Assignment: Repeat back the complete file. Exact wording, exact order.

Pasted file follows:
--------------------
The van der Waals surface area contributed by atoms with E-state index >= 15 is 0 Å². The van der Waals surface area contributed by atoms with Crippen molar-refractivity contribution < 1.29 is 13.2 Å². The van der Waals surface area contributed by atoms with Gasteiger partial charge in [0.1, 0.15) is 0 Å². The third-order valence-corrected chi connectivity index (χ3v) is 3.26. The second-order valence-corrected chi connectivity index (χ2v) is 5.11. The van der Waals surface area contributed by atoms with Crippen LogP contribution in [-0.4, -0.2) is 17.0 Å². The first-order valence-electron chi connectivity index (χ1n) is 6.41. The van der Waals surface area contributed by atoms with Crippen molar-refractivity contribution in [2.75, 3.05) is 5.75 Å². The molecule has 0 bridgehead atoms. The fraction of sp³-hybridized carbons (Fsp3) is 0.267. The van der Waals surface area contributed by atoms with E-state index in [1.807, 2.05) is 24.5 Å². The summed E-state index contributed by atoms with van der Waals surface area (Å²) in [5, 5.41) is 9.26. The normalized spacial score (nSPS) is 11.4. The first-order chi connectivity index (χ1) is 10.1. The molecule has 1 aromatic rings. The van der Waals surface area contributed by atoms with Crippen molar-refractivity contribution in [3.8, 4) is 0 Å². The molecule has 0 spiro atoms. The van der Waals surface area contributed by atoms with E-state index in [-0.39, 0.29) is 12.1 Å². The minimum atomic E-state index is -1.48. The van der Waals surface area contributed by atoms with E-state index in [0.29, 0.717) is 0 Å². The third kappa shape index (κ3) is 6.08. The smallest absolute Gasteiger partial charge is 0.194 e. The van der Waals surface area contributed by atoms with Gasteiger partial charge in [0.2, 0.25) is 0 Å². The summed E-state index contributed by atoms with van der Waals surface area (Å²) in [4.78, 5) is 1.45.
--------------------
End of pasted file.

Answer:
The van der Waals surface area contributed by atoms with E-state index >= 15 is 0 Å². The van der Waals surface area contributed by atoms with Crippen molar-refractivity contribution < 1.29 is 13.2 Å². The van der Waals surface area contributed by atoms with Gasteiger partial charge in [0.1, 0.15) is 0 Å². The third-order valence-corrected chi connectivity index (χ3v) is 3.26. The second-order valence-corrected chi connectivity index (χ2v) is 5.11. The van der Waals surface area contributed by atoms with Crippen LogP contribution in [-0.4, -0.2) is 17.0 Å². The first-order valence-electron chi connectivity index (χ1n) is 6.41. The van der Waals surface area contributed by atoms with Crippen molar-refractivity contribution in [2.75, 3.05) is 5.75 Å². The molecule has 0 bridgehead atoms. The fraction of sp³-hybridized carbons (Fsp3) is 0.267. The van der Waals surface area contributed by atoms with E-state index in [1.807, 2.05) is 24.5 Å². The summed E-state index contributed by atoms with van der Waals surface area (Å²) in [5, 5.41) is 9.26. The normalized spacial score (nSPS) is 11.4. The first-order chi connectivity index (χ1) is 10.1. The molecule has 1 aromatic rings. The van der Waals surface area contributed by atoms with Crippen molar-refractivity contribution in [3.8, 4) is 0 Å². The molecule has 0 spiro atoms. The van der Waals surface area contributed by atoms with E-state index in [-0.39, 0.29) is 12.1 Å². The minimum atomic E-state index is -1.48. The van der Waals surface area contributed by atoms with E-state index in [0.29, 0.717) is 0 Å². The third kappa shape index (κ3) is 6.08. The smallest absolute Gasteiger partial charge is 0.194 e. The van der Waals surface area contributed by atoms with Gasteiger partial charge in [0.2, 0.25) is 0 Å². The summed E-state index contributed by atoms with van der Waals surface area (Å²) in [4.78, 5) is 1.45.